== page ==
The NHS is facing an unprecedented financial crisis and is projected to exceed its budget by at least £7bn next year, due to inflation and strikes causing hospital trusts to accumulate alarming levels of debt, according to leading independent experts. The issue of skyrocketing deficits is affecting an increasing number of trusts across England, just ahead of a likely general election within the next 12 months. This situation raises serious doubts about Rishi Sunak’s ability to fulfill his promise of reducing record waiting lists.
To address the extreme pressures, the Manchester Integrated Care System, which brings together trusts and other healthcare providers in Greater Manchester, has enlisted the help of Stephen Hay, a troubleshooter from PricewaterhouseCoopers who previously worked in the NHS, to tackle its dire financial position. NHS Greater Manchester has reported a deficit of £125m after the first four months of the 2023-24 fiscal year, which is over £100m worse than planned.
Insiders anticipate that the dire state of trusts’ finances will be a major topic of discussion at a meeting of NHS England’s board on 5 October. While inflation and strike costs have exacerbated the situation, the descent into debt can also be attributed to years of pre-Covid austerity measures. This comes as ministers attempt to recoup additional funds that were injected during the pandemic to address the emergency situation.
Sally Gainsbury, a senior policy analyst at the Nuffield Trust, one of the leading authorities on NHS finance, stated that the English NHS is facing an almost impossible challenge to balance its books and cover the costs of care this fiscal year, due to the government’s desire to reduce its budget back to pre-Covid levels. Official figures suggest that the service was already on track to exceed its budget by around £2bn by the end of May. This figure is expected to worsen throughout the rest of the year as the cost of covering striking doctors at premium rates increases. Additionally, the NHS as a whole is currently facing a budget for next year that is £7bn smaller than its current rate of spending.
In another blow to the NHS, this week will witness the first joint strike by junior doctors and consultants, resulting in additional costs from employing agency workers to provide cover and the loss of income from cancelled operations. Consultants in England will strike on Tuesday and Wednesday, with emergency services continuing but elective surgery being affected. Junior doctors will join the strike on Wednesday.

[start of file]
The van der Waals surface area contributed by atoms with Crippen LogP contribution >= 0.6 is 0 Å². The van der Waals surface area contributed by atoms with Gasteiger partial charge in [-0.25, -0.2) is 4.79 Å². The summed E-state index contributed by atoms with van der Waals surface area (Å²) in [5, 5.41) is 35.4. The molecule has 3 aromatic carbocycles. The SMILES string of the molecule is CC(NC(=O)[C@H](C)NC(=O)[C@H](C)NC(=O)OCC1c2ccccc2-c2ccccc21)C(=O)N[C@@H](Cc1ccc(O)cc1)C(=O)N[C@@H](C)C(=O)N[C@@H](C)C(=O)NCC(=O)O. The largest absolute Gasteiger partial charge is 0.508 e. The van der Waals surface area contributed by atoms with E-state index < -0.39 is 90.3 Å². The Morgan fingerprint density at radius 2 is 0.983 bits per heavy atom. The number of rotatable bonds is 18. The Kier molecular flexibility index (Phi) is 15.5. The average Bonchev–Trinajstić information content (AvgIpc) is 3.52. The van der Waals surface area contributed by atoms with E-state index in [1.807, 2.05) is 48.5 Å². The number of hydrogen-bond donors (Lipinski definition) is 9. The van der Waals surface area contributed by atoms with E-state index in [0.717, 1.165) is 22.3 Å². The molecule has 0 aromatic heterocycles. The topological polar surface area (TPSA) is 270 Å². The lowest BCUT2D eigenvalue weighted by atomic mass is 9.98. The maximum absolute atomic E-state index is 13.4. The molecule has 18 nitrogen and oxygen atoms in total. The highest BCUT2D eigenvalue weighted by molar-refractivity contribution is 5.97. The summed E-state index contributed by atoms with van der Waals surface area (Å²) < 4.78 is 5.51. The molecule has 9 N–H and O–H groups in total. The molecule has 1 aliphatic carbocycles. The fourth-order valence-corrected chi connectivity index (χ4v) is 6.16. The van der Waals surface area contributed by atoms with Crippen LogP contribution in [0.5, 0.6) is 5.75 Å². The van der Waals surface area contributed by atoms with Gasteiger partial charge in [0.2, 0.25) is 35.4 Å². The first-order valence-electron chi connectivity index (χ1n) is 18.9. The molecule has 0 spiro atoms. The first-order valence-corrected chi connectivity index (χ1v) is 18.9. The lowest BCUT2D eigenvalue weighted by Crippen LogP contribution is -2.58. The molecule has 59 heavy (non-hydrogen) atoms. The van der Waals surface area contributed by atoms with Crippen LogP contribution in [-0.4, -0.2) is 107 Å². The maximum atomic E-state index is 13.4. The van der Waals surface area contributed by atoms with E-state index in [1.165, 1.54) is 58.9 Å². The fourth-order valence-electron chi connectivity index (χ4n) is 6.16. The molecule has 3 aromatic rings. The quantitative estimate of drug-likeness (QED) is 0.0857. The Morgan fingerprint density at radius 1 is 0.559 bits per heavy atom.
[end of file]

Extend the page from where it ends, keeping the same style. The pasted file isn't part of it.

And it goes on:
Siva Anandaciva, chief analyst at the King’s Fund, expressed deep concern over how quickly the financial position of NHS providers is deteriorating. Financial deficits in the NHS have tangible consequences for the care received, as increased pressures force providers to make decisions such as leaving staffing vacancies unfilled or cutting back on plans to improve service delivery. Anandaciva further warned that the situation is likely to worsen in the next fiscal year, as the number of people requiring care continues to rise while funding growth slows down. He also stated that it is hard to believe that, in an election year, the NHS will be allowed to suffer such severe financial difficulties.
Much of the funding pressure stems from the estimated £3.9bn cost of the recent 5.5% average pay rises awarded to NHS staff. The Department of Health and Social Care was only partially funded by the Treasury for this increase, meaning that budget cuts may have to be implemented or additional funding requested.
Saffron Cordery, deputy chief executive of NHS Providers, emphasized the importance of ending the strikes soon to prevent further damage. She warned that industrial action must not become the norm, as it downplays the impact on patients and staff and masks the severity of the mounting financial challenges facing the NHS.
Julian Kelly, the deputy chief executive and finance chief of NHS England, has repeatedly issued public warnings about the bleak financial outlook for the service this year and in the following fiscal year. He has stated that planned funding for key areas of care may have to be cut as a result. Kelly has attributed the dire situation to high inflation wreaking havoc on NHS financial planning.
NHS England has also agreed to make unprecedented efficiency savings in exchange for budget increases from the Treasury. Last year, the Institute for Fiscal Studies revealed that the NHS was facing small real-terms budget cuts in the next two fiscal years, partly due to inflation and partly because the current funding settlement was front-loaded to provide more money early on to help the NHS cope with the burdens imposed by the pandemic. The thinktank pointed out that if these cuts were implemented, it would be the first time since the early 1950s that the NHS faced two consecutive years of real-terms cuts to its income.
Last week, the government pledged an additional £200m to address winter pressures, although NHS sources stated that it would be used to cover the costs of agency and other staff during the strikes.
A spokesperson for the Department of Health and Social Care emphasized that the NHS is being supported with record funding, with the core NHS budget in England currently at £163bn and set to increase to almost £166bn next year, representing the highest spending on health and care in any government’s history. The spokesperson also mentioned that cash support is provided to trusts in financial difficulty to ensure the continuity of patient services. Trusts also work with NHS England to address underlying issues, improve performance, and manage their budgets. In cases of financial difficulty, NHS England can deploy the national recovery support program to provide intensive assistance.